Cold air came down the interior, spilling through gaps in the Cascades, cooling the western side. In the Seattle area, we got our first frost on Nov. 11, but the days stayed cold. Areas in the shade never lost their hoar, so the hoar frost kept growing.
But does a hoar-frost crystal continue growing the same way as on the previous night? Does it keep extending uniformly, getting larger and larger, keeping the same general shape?
Or do smaller hoar crystals form on previously grown larger crystals?
A few days later, I found myself walking in Maple Falls near Mt. Baker. In a shady pocket near my feet, I saw some hoar. Subtly different -- it appeared like small, translucent leaves encrusted on their edges with hoarfrost. But it turned out that the "small leaves" were actually tabular hoar (plate-shaped). That is, hoar encrusted on hoar: smaller crystals on larger crystals.
When frost resumes growing on previously grown frost, the other possibility may also happen; that is, the hoar just resumes growing the way it did the previous night. But I think this is generally quite rare because it would require very slow and constant growth conditions, which is generally incompatible with the diurnal temperature cycle. See the sketch below for both possibilities.
Note that I write above 'smaller hoar crystals grow on the larger ones' even though technically, they are all the same crystal. You can see this is true by the fact that their faces all line up.
The view that got me to look closer:
You might call these “snowflakes”. But let's be specific here with the names.
Anyway, a close associate who has been sweating over his snow-crystal growth machine in Japan for many years has just published his latest results. His machine is a vertical supercooled-cloud wind tunnel, which is like a thin column of cloud in which one can observe a single floating crystal. The crystal is in a climate-controlled box containing a droplet-infused stream of uprising air.
For this study, he focused on the crystal habit (i.e., shape) in the temperature range that we tend to get the large six-pointed stars. In addition to varying the temperature, he varied the density of droplets in the air. Nobody had done this before, certainly not as carefully and complete as he. Though he found lots of interesting results, I'll focus here on the following diagram:
Given its similar layout to the well-known Nakaya habit diagram, let's call this the Takahashi habit diagram. Whereas Ukichiro Nakaya showed us the crystal shape as he varied the temperature and humidity, Prof. Tsuneya Takahashi varied the temperature and droplet density (“LWC” on the vertical axis stands for liquid water content).
The basic findings: As the temperature decreases from left to right in the diagram, the crystal form goes from the very wide-branched sector crystal (see the “sectors”?) to the longer branches of the broad-branch crystal, to the even longer and narrower branches of the stellar crystal, to the crystal with sidebranches on each branch, called a “dendrite”, and then the pattern reverses back to sectors.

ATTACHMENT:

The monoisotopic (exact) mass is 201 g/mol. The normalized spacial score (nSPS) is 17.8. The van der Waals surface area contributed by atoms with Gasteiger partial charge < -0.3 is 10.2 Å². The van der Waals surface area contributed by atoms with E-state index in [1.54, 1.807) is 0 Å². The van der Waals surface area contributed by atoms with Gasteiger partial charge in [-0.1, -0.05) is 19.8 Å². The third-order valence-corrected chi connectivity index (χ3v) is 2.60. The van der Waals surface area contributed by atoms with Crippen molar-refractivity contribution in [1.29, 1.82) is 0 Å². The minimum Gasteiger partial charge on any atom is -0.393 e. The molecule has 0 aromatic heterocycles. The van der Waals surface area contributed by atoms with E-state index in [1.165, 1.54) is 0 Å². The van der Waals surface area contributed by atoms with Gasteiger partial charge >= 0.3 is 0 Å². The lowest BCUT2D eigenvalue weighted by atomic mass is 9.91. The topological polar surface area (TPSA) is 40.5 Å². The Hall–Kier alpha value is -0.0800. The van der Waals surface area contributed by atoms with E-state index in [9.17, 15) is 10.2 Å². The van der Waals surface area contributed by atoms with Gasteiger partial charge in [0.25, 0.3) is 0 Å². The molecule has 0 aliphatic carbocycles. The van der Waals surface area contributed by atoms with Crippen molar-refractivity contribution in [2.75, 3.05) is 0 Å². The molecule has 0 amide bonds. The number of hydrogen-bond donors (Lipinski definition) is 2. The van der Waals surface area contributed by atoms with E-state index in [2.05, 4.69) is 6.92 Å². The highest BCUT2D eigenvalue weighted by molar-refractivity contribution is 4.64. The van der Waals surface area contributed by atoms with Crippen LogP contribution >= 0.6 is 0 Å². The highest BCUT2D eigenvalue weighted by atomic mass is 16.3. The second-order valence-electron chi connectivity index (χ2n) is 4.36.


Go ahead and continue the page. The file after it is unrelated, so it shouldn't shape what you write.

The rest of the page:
In the middle of this temperature range, something else happens. If he increased the density of cloud droplets in the dendrite regime, he got the more finely sidebranched fern forms. Ferns differ from dendrites only in the number of sidebranches they have. Fern crystals look more like fern plants because they have more offshoots. But at other temperatures, adding more droplets did not change the crystal form. In fact, the crystal size did not increase with more droplets, although the mass did increase.
If you observe some crystal that looks similar to one on the Takahashi diagram, you may infer that it grew under the indicated conditions. But this is not yet the final story: for instance, the amount of sidebranching is also thought to depend upon the temperature and humidity fluctuations. More fun ahead!
In summer, the sun reaches higher elevations, bringing the possibility of new atmospheric displays. I saw this one in mid-June.
The top, upward arc is the more familiar and common 22-degree halo. But pay attention to the one on the bottom. Its colors look like a rainbow, but it has nothing to do with water drops of any sort.
It is the circumhorizontal arc, and it is as rare as it is beautiful. The colors are, in fact, more pure than those of the rainbow, and its origin is far more remarkable. It is remarkable because of the surprising set of conditions that must hold for it to exist. First of all, the particular region of cloud (at a certain angle to our eye) must consist mostly of ice crystals. Second, the crystals there must be nearly perfect tabular prisms. And third, these crystals must be in sufficiently non-turbulent air and of such a size that they fall in a nearly exact horizontal position: